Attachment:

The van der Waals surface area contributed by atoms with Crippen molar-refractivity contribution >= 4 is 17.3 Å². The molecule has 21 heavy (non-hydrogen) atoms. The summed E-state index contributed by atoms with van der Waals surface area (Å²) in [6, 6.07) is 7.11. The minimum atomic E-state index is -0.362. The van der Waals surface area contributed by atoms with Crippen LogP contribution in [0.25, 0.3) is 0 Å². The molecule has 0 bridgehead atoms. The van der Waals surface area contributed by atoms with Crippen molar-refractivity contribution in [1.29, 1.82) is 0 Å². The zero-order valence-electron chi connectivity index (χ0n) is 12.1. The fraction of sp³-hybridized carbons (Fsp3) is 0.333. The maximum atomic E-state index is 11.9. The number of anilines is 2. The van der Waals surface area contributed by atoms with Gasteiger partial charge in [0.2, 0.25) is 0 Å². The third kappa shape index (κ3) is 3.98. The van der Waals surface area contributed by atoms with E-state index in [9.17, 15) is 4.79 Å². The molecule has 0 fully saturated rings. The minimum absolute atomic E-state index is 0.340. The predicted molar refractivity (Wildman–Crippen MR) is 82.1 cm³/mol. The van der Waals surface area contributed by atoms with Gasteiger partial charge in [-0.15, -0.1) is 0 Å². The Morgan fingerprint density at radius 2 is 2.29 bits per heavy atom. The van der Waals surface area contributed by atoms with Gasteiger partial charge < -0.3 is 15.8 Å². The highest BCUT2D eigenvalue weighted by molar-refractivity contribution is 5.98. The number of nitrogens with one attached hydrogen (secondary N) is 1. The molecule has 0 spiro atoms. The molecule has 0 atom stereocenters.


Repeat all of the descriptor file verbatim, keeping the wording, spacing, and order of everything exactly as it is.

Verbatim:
The van der Waals surface area contributed by atoms with Crippen molar-refractivity contribution >= 4 is 17.3 Å². The molecule has 21 heavy (non-hydrogen) atoms. The summed E-state index contributed by atoms with van der Waals surface area (Å²) in [6, 6.07) is 7.11. The minimum atomic E-state index is -0.362. The van der Waals surface area contributed by atoms with Crippen LogP contribution in [0.25, 0.3) is 0 Å². The molecule has 0 bridgehead atoms. The van der Waals surface area contributed by atoms with Crippen molar-refractivity contribution in [1.29, 1.82) is 0 Å². The zero-order valence-electron chi connectivity index (χ0n) is 12.1. The fraction of sp³-hybridized carbons (Fsp3) is 0.333. The maximum atomic E-state index is 11.9. The number of anilines is 2. The van der Waals surface area contributed by atoms with Gasteiger partial charge in [0.2, 0.25) is 0 Å². The third kappa shape index (κ3) is 3.98. The van der Waals surface area contributed by atoms with E-state index in [9.17, 15) is 4.79 Å². The molecule has 0 fully saturated rings. The minimum absolute atomic E-state index is 0.340. The predicted molar refractivity (Wildman–Crippen MR) is 82.1 cm³/mol. The van der Waals surface area contributed by atoms with Gasteiger partial charge in [-0.15, -0.1) is 0 Å². The Morgan fingerprint density at radius 2 is 2.29 bits per heavy atom. The van der Waals surface area contributed by atoms with Gasteiger partial charge < -0.3 is 15.8 Å². The highest BCUT2D eigenvalue weighted by molar-refractivity contribution is 5.98. The number of nitrogens with one attached hydrogen (secondary N) is 1. The molecule has 0 spiro atoms. The molecule has 0 atom stereocenters.